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Publix recalls Ground Chuck products after 18 people become ill



A total of 18 people fell ill between July 5 and July 25, the government agency said.

"Tracing information showed that case patients consumed staple foods purchased on various Publix Super Markets from a source to be identified," the USDA said.

The USDA identified the strain of E. coli as Escherichia coli O26.

"Food safety is our top priority and we work closely with various federal agencies as we share the common goal of preserving food safety and public health," said Publix spokeswoman Maria Brous.

She urged consumers to check their freezers for products purchased between 25 June and 31 July. She said customers should dispose of them or bring them to Publix for reimbursement.

The affected products are:

• Bacon and Cheddar Burger

• Bacon and Cheddar Meatballs

• Bacon and Cheddar Sliders

• Bacon and Fried Onion Burger

• Bacon and fried onion meatball

• Bacon and Fried Onion Slider

• Badia Spiced Ground Chuck Burger

• Blue Cheese Burger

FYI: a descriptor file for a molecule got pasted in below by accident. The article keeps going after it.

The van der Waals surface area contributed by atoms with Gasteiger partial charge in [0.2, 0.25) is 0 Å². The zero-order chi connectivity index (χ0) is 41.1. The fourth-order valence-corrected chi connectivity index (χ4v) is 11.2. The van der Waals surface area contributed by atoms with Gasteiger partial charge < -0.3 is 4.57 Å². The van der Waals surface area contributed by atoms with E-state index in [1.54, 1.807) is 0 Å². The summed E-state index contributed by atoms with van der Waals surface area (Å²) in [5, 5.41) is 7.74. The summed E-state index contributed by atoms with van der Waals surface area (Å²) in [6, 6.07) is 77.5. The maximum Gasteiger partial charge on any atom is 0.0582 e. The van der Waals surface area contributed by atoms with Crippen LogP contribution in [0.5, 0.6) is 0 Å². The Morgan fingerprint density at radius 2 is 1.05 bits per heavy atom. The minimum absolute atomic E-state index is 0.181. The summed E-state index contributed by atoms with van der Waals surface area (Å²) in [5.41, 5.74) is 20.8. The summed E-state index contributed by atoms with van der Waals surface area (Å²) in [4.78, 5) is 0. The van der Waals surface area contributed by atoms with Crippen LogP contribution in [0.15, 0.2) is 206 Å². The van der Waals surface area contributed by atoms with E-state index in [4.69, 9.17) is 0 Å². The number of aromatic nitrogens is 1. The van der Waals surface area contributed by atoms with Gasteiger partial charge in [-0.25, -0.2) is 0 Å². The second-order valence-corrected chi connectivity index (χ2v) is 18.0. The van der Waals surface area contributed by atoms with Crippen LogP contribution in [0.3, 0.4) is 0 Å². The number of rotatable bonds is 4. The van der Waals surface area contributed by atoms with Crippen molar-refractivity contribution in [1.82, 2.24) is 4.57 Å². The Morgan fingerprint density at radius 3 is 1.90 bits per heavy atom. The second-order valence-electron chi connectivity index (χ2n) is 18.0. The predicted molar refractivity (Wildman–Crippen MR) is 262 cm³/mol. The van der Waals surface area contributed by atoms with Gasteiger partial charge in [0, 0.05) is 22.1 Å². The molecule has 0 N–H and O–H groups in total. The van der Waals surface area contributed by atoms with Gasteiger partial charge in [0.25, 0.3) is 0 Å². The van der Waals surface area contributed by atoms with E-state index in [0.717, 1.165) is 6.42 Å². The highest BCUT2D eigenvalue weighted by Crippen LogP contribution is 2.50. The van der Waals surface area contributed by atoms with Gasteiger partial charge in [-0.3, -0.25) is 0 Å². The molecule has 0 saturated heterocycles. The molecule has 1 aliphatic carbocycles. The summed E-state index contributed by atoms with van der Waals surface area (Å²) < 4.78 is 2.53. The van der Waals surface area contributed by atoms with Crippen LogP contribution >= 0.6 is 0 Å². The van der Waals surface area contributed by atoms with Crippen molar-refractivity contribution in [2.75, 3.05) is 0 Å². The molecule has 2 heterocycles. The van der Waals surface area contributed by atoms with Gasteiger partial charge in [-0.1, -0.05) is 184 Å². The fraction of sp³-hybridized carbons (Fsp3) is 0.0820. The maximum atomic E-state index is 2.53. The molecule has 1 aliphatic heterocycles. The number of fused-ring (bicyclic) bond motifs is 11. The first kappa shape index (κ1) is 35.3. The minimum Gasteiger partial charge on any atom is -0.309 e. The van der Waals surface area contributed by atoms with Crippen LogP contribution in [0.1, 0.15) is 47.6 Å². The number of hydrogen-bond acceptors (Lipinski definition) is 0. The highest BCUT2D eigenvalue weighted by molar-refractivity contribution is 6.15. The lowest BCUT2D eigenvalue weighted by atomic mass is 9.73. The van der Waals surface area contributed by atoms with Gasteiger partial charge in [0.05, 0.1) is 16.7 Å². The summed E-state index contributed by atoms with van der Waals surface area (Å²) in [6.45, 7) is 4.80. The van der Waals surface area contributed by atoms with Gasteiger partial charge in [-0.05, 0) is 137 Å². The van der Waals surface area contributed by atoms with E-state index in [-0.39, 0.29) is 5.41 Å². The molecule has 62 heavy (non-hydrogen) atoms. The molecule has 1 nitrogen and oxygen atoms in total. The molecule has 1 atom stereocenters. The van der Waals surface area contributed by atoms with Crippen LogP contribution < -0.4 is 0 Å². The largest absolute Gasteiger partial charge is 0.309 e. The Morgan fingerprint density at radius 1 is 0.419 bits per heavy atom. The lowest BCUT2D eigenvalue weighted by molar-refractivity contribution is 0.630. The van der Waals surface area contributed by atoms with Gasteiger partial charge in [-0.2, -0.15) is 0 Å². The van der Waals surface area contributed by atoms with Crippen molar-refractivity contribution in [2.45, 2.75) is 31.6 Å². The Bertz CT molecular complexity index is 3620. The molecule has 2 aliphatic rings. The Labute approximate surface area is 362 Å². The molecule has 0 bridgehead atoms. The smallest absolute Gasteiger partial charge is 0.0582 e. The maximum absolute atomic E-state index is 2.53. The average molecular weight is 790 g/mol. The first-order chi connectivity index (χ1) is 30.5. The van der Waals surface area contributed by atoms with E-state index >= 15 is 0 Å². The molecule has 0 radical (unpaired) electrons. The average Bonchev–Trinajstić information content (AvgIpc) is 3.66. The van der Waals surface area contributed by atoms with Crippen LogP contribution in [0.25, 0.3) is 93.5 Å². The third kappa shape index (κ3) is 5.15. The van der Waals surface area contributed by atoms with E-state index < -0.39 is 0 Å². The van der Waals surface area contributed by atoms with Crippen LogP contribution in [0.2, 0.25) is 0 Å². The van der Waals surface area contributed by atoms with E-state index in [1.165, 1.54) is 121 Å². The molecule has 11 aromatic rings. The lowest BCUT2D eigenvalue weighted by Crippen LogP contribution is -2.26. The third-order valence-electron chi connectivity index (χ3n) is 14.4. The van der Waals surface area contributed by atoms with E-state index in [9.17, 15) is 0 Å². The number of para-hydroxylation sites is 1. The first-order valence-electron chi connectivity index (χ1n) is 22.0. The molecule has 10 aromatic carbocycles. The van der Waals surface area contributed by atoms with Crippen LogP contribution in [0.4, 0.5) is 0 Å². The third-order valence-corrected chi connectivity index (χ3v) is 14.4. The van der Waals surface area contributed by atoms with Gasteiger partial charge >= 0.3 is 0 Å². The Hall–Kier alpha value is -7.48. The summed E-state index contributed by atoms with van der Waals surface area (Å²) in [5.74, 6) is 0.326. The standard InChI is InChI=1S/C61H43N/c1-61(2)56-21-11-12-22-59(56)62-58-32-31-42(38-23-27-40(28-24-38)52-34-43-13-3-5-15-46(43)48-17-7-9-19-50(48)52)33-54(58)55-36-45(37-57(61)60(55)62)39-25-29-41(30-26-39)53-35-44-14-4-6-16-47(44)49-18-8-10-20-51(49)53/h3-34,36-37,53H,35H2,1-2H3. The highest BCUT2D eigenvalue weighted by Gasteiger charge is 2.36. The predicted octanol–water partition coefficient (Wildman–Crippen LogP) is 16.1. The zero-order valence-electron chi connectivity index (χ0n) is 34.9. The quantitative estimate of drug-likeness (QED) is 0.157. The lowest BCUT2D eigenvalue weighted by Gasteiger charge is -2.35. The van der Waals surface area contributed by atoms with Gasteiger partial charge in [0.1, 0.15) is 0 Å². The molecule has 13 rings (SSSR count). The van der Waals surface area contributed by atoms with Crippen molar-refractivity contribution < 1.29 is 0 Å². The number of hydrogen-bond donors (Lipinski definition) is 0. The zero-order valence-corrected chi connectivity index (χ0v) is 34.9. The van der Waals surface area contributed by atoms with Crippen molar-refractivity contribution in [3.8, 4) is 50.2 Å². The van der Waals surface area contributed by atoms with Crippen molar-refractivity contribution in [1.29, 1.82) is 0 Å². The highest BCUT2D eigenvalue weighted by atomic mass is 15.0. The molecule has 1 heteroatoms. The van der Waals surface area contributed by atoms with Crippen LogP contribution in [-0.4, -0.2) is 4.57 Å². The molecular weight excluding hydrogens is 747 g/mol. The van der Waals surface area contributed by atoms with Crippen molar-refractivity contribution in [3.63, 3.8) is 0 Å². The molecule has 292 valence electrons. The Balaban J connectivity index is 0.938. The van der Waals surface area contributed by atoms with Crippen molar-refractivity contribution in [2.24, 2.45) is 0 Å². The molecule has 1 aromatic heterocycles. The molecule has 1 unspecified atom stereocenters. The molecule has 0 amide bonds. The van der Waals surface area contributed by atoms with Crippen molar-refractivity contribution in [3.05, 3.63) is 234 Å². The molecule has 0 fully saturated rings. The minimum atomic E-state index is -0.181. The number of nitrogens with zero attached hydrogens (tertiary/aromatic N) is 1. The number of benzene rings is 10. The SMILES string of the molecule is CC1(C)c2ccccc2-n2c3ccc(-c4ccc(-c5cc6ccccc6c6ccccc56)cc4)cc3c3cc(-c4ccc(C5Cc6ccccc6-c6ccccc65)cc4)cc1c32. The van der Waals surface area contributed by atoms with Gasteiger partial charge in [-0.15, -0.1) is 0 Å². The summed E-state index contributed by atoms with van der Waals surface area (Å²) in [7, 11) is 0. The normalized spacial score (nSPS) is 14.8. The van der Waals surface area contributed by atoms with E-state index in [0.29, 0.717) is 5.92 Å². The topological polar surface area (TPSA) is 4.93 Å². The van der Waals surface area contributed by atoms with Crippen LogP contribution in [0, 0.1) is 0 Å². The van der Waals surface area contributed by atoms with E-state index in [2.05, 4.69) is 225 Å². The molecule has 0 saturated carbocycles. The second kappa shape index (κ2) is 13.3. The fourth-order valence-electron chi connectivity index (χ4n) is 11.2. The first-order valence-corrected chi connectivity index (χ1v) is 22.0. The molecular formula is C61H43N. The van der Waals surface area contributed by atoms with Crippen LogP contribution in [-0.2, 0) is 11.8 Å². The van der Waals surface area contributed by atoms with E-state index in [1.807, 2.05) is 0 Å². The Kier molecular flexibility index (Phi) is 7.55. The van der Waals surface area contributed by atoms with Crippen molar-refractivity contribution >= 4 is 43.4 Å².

• Blue Cheese Meatballs

• Blue Cheese Slider

• Bottom Food

• Minced meatburger

• Chilli chilli

• Chestnut for meat loafs

• Bottom food pusher

• Jalapeno and cheddar pusher

• Jalapeño and Cheddar burgers

• Jalapeño and cheddar meatballs

• Meat patties

1

9659006] • Mesquite flavored ground Chuck burger

• Montreal seasoned chuck burger

• Spiced meatloaf (oven ready)

• Spanish Meatballs

• Steakhouse Ground Chuck Burger

• Stuffed Pepper (Oven Ready)

• Stuffed Pimento Cheese Burger

• Swiss and Mushroom Burgers

• Swiss and Mushroom Meatballs

• Swiss and Mushroom Sliders

The meat was sold in 24 Florida counties. They are Brevard, Charlotte, Citrus, Collier, DeSoto, Flagler, Hernando, Highlands, Hillsborough, Indian River, Lake, Lee, Manatee, Marion, Orange, Osceola, Pasco, Pinellas, Polk, Sarasota, Seminole, St Lucie, Sumter , and Volusia.

The symptoms of STEC infections may include stomach cramps, watery or bloody diarrhea and nausea and vomiting. Some infections are mild, others can be life-threatening. People of all ages may be infected, but infants and the elderly are more likely to develop severe symptoms.

Symptoms begin about three to four days after eating the bacteria, and most people get better within five to seven days [19659006] To avoid E. coli infections, experts recommend cooking meat thoroughly, unpasteurised To avoid dairy products and juices and to avoid swallowing water when swimming or washing hands.


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